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From post-classical Latin peccantia, from Latin peccāns, present participle of peccō (to sin).



peccancy (countable and uncountable, plural peccancies)

  1. (rare) Faultiness, a state of being flawed.
  2. A sin or moral transgression.
    • 1648, Walter Montagu, “Of Scurrility”, in Miscellanea Spiritualia[1], London: W. Lee, D. Pakeman, and G. Bedell, 2, page 144:
      ... this distorting of equivocall words, which passeth commonly for a triviall peccancy, if it be well examined, will be found a very dangerous admission; for me thinks this may be termed a verbal adultery, as it vitiateth and corrupts the property of another, which would have remained innocent without that sollicitation, and therefore seemeth much a souler fault, than a single incontinency of our own words.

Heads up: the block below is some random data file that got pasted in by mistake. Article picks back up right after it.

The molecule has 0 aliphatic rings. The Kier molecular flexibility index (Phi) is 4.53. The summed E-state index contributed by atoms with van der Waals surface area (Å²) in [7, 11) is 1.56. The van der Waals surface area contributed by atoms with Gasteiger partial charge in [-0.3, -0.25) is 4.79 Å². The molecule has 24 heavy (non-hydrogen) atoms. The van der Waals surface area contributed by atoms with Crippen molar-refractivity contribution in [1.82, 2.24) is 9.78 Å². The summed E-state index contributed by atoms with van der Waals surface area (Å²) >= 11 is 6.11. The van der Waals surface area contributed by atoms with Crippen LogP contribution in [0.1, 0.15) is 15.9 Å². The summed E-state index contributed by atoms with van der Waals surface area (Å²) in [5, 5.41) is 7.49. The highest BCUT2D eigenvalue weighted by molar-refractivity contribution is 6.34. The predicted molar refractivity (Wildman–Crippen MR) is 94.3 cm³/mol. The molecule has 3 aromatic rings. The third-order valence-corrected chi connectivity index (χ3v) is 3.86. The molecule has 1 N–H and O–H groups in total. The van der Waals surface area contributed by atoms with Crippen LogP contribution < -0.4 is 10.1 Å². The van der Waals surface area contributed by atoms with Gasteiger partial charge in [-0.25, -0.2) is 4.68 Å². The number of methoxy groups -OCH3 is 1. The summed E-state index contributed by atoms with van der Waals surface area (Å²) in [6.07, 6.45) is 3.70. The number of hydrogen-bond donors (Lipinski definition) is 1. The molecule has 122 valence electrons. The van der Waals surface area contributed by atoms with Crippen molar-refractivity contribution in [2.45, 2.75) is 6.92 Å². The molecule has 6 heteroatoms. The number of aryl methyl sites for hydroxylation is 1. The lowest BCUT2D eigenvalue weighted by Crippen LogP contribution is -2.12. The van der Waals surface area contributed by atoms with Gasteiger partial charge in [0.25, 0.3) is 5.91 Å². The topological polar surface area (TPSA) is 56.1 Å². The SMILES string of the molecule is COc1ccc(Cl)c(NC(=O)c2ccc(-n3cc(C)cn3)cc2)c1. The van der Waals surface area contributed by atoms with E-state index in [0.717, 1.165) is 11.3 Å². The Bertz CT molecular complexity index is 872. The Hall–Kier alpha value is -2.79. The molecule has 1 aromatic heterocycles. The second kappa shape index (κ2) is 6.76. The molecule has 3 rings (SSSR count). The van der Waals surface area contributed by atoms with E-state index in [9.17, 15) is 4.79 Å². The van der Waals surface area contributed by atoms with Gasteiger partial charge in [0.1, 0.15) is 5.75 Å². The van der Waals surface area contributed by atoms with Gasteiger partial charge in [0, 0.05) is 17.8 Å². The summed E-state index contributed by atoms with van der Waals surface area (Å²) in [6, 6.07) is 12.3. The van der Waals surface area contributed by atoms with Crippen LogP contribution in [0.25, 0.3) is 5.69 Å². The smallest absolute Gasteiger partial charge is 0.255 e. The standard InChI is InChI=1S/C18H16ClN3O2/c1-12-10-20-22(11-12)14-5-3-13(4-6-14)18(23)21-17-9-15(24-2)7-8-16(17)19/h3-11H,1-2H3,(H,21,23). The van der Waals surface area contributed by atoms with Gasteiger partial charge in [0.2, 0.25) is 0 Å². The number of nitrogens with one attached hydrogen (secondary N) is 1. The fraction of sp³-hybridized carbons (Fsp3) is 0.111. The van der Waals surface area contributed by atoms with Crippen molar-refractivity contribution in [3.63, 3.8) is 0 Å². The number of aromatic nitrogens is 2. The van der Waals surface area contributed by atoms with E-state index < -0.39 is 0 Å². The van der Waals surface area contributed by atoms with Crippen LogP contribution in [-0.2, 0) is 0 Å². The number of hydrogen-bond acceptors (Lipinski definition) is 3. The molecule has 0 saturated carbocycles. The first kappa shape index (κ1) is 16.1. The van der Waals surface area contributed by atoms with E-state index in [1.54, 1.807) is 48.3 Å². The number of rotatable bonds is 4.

• 1902, William James, The Varieties of Religious Experience, Folio Society 2008, p. 227:
      For it is then as if our tears broke through an inveterate inner dam, and let all sorts of ancient peccancies and moral stagnancies drain away, leaving us now washed and soft of heart and open to every nobler leaning.
  3. (uncountable) Sinfulness.
  4. (obsolete) Unhealthiness.